I'm going back to Spokane in the morning and will ride it home (220 mi.). It will likely be my last ride of the season as winter in my part of the world is just around the corner.

Gonna be a long wait until Spring. Thanks for all your comments!
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Old 10-17-2010, 09:17 PM   #29
BrokenR80RT
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R80RT owner

I've got an 83 R80RT. The 50 Hp is plenty. As I accelerate, I feel myself wanting to slip back on the seat. Good enough. At cruising speed you have plenty of pick up. But I weigh in at a mere 160 lbs.

The fairing is also a good feature. It protects you and your bike from the elements quite good, plus you get a few gallons of extra storage for your....uhhhh, stuff. I have found that the little vents are effective on hot days. Heck, one benefit of having the fairing is that you can remove it if you dislike it. Then you will basically have an R80/7.

Take a look at resale values of the R80RT. They are slightly disappointing which is the only negative I see. Helps only if you are buying.
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Old 10-18-2010, 06:33 AM   #30
Uncle Pollo
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Quote:
Originally Posted by BrokenR80RT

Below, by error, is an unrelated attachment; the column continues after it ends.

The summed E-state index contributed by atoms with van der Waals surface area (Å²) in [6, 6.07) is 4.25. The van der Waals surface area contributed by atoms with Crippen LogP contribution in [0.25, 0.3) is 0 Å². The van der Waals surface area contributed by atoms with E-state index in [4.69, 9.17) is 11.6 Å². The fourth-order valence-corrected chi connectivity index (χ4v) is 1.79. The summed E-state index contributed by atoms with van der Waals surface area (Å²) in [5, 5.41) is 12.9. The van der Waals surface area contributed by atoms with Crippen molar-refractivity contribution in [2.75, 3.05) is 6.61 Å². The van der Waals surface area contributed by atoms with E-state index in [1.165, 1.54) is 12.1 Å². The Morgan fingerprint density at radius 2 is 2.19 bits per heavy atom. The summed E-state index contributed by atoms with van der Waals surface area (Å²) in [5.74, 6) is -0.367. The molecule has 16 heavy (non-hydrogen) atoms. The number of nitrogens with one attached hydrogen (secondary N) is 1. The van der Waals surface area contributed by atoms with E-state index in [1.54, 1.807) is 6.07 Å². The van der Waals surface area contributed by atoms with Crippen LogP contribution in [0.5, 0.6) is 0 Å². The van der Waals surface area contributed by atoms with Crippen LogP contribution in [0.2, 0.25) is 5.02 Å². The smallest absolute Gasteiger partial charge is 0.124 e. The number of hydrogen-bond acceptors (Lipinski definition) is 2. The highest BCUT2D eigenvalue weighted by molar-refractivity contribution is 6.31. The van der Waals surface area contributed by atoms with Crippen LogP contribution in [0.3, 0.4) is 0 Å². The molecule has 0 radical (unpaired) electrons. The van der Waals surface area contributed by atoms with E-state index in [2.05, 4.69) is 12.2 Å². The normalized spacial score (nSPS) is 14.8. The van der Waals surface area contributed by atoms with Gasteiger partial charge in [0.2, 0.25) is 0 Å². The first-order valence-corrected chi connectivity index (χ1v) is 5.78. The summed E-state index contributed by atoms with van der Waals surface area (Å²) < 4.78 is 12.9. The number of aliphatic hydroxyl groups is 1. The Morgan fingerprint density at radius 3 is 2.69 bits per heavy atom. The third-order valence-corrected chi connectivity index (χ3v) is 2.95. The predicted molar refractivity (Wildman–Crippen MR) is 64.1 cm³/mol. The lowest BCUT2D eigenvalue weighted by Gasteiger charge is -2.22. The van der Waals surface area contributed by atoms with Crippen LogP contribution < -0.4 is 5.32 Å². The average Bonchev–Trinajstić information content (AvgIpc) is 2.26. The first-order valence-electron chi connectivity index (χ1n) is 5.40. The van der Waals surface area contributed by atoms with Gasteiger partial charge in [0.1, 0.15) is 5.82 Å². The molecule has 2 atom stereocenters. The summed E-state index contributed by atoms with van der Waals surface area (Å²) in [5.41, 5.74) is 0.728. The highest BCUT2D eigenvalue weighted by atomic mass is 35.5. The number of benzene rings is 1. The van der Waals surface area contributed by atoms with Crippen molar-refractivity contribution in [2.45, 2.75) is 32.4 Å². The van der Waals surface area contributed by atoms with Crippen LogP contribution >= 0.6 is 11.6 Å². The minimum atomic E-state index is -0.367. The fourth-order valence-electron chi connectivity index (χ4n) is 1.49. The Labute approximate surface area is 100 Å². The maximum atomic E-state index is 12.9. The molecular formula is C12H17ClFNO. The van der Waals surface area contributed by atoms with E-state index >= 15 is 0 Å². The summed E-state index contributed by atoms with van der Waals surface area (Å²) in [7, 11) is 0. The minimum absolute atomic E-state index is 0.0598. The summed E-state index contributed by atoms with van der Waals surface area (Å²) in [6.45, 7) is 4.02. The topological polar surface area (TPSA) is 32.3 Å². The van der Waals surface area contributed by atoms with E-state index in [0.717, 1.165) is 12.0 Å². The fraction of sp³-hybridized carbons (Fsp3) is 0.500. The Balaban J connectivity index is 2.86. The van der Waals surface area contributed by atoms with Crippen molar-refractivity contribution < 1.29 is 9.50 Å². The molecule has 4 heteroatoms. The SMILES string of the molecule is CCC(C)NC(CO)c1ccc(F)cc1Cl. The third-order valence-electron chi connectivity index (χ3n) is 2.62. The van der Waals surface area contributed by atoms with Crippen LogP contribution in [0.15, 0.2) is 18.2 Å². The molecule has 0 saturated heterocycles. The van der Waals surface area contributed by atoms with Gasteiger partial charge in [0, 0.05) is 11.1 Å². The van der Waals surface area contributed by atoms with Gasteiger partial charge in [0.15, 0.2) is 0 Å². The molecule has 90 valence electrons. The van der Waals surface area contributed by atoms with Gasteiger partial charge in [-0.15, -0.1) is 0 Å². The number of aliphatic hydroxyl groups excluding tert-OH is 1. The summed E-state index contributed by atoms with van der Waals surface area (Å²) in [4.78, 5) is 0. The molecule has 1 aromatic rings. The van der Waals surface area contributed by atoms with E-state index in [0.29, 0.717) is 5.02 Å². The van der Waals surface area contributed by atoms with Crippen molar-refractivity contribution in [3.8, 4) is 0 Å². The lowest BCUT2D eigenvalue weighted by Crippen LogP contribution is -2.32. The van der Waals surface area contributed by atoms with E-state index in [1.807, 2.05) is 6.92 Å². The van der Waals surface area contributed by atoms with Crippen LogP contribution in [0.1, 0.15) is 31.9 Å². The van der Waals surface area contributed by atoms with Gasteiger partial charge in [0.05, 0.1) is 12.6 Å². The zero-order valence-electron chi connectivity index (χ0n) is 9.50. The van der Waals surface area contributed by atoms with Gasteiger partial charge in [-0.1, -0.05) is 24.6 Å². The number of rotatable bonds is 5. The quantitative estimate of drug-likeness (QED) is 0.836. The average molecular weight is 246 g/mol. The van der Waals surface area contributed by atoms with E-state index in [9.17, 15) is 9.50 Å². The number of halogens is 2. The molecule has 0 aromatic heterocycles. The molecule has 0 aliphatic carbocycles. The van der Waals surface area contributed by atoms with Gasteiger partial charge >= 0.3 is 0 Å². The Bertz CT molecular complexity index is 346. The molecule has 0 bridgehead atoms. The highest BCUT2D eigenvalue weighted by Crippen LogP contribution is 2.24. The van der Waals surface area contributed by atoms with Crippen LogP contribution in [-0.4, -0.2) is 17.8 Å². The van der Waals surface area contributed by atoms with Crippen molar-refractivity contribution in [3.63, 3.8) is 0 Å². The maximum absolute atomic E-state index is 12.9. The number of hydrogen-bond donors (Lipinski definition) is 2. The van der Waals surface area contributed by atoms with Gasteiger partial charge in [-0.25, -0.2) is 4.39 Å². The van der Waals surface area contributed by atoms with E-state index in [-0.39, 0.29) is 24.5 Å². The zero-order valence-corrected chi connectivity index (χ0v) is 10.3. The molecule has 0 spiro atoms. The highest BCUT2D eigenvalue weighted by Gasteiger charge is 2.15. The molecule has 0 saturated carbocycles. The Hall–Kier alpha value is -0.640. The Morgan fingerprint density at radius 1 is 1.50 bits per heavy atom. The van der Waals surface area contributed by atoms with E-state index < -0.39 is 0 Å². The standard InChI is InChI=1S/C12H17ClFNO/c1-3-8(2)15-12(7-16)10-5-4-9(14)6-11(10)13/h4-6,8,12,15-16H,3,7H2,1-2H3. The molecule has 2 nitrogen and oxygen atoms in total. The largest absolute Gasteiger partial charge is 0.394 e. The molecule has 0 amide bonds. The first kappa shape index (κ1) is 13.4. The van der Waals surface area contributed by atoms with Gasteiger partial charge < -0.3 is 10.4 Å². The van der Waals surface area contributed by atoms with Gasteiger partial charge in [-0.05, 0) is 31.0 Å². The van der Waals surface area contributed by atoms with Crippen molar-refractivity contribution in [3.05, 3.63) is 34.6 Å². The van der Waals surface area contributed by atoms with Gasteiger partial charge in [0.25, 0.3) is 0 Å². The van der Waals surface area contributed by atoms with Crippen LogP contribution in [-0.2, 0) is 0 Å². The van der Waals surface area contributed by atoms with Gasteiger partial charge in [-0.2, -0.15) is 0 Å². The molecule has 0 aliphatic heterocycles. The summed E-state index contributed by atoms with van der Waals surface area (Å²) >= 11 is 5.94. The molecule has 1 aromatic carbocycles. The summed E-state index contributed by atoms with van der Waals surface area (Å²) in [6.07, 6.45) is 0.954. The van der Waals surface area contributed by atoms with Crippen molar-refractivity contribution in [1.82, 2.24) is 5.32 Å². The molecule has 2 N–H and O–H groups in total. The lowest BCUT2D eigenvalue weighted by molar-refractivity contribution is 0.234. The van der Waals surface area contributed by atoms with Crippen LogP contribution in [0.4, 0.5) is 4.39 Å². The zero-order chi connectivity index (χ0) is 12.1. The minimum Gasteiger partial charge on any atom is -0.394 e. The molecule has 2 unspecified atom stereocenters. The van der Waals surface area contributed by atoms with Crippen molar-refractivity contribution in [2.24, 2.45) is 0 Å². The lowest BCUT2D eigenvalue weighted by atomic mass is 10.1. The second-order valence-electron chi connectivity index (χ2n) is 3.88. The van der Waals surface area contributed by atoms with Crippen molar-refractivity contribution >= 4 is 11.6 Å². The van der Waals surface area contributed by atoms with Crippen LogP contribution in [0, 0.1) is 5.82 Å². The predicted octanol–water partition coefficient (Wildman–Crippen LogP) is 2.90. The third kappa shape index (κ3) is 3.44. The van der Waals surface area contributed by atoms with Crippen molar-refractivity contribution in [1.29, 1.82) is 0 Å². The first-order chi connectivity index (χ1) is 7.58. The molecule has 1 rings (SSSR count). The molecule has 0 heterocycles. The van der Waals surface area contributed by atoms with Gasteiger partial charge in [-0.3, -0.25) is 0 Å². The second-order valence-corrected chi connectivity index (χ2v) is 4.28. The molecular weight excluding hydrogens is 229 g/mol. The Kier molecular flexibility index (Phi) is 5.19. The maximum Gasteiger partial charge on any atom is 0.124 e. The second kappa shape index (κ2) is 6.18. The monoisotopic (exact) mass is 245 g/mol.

I've got an 83 R80RT. The 50 Hp is plenty. As I accelerate, I feel myself wanting to slip back on the seat. Good enough. At cruising speed you have plenty of pick up. But I weigh in at a mere 160 lbs.

The fairing is also a good feature. It protects you and your bike from the elements quite good, plus you get a few gallons of extra storage for your....uhhhh, stuff. I have found that the little vents are effective on hot days. Heck, one benefit of having the fairing is that you can remove it if you dislike it. Then you will basically have an R80/7.

Take a look at resale values of the R80RT. They are slightly disappointing which is the only negative I see. Helps only if you are buying.
I've ridden the most powerful and modern touring motorcycles the industry makes during 2008/2009 thanks to my former job.

Now I have what ... 40hp?

50 is plenty and my drivers license sighs in relief.